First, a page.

Similarly, Gollum's audio design is well done, such as the sloppy wet sound of his hands slapping across the ground as he runs. Gollum will also make plenty of grunts, groans and throat-clearing noises that perfectly reflect how I'd expect this pitiful creature to sound. The other main characters like Gandalf, Thranduil (father of Legolas), the Candle Man, the blind elf Mell and more all have voices that range from good to great and help draw you into the story.

Mixed: The Platforming

Gollum has a large focus on platforming, whether that's a massive, treacherous climb up the Black Pits of Barad-dûr or the lush trees and waterfalls of Mirkwood. Part Prince of Persia and part Assassin's Creed, the platforming segments will have you wall-running, climbing and performing leaps of faith to escape from orcs, spiders or elves, or to reach new areas like the Tower of Light or Shelob's Lair.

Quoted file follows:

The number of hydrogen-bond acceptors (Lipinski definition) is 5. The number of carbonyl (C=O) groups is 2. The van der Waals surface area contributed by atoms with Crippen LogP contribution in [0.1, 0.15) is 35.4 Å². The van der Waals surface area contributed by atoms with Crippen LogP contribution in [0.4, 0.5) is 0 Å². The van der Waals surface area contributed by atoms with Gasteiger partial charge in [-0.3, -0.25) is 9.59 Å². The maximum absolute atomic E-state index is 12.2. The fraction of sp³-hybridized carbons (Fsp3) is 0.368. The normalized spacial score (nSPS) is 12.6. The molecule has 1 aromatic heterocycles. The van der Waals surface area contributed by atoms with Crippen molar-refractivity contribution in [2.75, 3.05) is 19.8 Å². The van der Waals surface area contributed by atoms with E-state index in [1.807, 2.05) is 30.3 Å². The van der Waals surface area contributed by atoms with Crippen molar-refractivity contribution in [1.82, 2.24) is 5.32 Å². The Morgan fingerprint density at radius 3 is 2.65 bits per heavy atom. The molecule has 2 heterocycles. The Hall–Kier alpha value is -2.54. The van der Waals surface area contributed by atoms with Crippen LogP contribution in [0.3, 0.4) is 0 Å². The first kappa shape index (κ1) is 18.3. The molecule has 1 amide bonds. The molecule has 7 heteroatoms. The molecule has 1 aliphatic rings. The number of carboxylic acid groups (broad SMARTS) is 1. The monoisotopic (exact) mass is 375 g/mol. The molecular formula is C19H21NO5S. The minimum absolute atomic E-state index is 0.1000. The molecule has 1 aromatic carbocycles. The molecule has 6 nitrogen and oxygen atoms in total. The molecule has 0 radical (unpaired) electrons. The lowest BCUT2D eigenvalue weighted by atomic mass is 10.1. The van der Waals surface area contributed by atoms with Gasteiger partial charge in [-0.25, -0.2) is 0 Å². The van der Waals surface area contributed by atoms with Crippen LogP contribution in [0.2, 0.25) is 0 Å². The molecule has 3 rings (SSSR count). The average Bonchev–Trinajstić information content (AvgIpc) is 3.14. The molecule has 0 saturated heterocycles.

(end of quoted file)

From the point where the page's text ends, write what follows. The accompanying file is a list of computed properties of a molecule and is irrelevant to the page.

When the platforming works it can actually be quite a bit of fun. Swinging across tree branches high above the elven king's garden was satisfying, as was navigating through the many industrial machines in the Orkish Mines. But there are numerous frustrating areas like one where you need to run towards the camera Crash Bandicoot style to escape from the great spider Shelob. Gollum runs fast and obstacles are barely visible for a second making the platforming challenging, especially given how imprecise Gollum's movement and jumps can be. There are a few 'chase' scenes like this, including a dramatic race near the end through an Orkish army that leads to a ton of cheap deaths because the controls are too loose for a game that demands fast speed combined with accurate leaping through large platforming zones.